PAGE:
Honestly, I didn’t expect to fall head over heels in love with Washington DC. I've always thought of it as an afterthought to a future New York trip. But walking around the giant loop connecting all these memorials….. I want to live there. I want to have the Washington Monument in my skyline and cross the Potomac on my way to work. Not sure how realistic this dream is, but my heart wants it. There is so much else I want to do in DC! I haven’t been to a single Smithsonian museum yet. Ford’s Theatre has a museum, too. And there’s the National Zoo, and the National Archives. That downtown demands to be explored! We drove past the White House, the Capitol building, and the National Theatre: I want to go to there. And then there's the galaxy of activity that is New York; that's still an experience I insist on having.

My mom told me, “You have to plan another trip here” as I was posing for a picture. “That’s the problem,” I replied. “I don’t want to plan a trip here. I want to plan a life here.”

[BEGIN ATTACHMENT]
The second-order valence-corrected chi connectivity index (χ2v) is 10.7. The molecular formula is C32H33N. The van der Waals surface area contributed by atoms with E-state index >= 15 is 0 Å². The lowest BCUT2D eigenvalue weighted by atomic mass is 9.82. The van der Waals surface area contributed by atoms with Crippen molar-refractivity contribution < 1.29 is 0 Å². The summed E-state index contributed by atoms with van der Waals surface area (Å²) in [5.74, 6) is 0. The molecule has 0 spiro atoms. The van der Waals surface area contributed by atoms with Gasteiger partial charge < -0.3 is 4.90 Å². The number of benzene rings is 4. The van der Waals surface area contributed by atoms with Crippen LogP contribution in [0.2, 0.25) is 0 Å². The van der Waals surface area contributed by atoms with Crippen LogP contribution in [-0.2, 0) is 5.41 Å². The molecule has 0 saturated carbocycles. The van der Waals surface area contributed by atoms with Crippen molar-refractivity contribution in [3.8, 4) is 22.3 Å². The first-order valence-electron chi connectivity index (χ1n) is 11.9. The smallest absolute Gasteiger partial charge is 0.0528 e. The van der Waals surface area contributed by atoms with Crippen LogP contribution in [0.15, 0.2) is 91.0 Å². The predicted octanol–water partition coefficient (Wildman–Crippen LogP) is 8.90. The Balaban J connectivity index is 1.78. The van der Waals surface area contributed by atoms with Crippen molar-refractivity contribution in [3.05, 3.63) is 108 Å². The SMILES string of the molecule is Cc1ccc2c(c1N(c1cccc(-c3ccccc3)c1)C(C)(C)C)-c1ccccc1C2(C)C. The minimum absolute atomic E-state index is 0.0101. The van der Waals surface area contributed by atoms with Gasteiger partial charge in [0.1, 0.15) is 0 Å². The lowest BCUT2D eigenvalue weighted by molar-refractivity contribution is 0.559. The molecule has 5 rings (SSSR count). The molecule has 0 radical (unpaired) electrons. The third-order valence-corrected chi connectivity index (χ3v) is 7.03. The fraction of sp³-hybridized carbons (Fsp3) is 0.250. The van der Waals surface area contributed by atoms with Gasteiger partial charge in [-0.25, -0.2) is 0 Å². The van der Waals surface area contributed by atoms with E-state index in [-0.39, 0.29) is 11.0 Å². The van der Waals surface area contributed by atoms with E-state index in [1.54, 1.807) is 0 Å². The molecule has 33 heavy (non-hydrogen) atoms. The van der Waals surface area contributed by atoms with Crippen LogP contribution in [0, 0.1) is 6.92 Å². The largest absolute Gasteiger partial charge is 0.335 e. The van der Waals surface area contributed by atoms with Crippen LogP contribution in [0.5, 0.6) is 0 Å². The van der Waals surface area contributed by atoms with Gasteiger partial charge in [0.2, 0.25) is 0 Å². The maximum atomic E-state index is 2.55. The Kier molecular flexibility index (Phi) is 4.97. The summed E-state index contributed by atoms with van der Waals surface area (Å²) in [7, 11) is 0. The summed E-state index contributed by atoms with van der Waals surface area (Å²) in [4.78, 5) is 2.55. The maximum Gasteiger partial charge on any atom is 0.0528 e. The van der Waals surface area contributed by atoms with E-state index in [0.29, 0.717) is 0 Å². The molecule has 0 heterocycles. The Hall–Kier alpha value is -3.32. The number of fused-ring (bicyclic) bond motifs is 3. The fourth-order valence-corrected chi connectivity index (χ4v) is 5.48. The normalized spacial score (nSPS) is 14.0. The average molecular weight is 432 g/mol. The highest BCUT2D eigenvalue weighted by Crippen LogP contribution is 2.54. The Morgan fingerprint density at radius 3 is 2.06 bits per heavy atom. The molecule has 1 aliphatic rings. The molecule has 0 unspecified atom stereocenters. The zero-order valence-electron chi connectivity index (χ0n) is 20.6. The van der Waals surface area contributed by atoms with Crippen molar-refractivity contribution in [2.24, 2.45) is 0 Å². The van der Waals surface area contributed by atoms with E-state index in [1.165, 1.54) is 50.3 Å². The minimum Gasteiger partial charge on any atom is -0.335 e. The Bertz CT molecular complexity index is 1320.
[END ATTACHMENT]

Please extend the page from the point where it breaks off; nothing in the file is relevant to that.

Again, I have barely scratched the tiniest bit of the surface of what there is to do here. Every historical site I’ve visited sends me into a tizzy of HISTORY FEELS. There's a reason I'ma history major. It’s just—I feel different in the presence of something old. A place where something important happened, someone significant stood has a depth to it. Give me more of this history, and give it to me now. I can't get enough of it. I want to see Mount Vernon, Philadelphia, and Boston. I want to form a personal connection to Yorktown, Jamestown, and Gettysburg. There is so much to learn and so little time.

I've spent a lot of the last week yelling, "IT WAS SO COOL" when I try to describe something. Imagine when I get to go to England. I’m really going to lose my mind over there.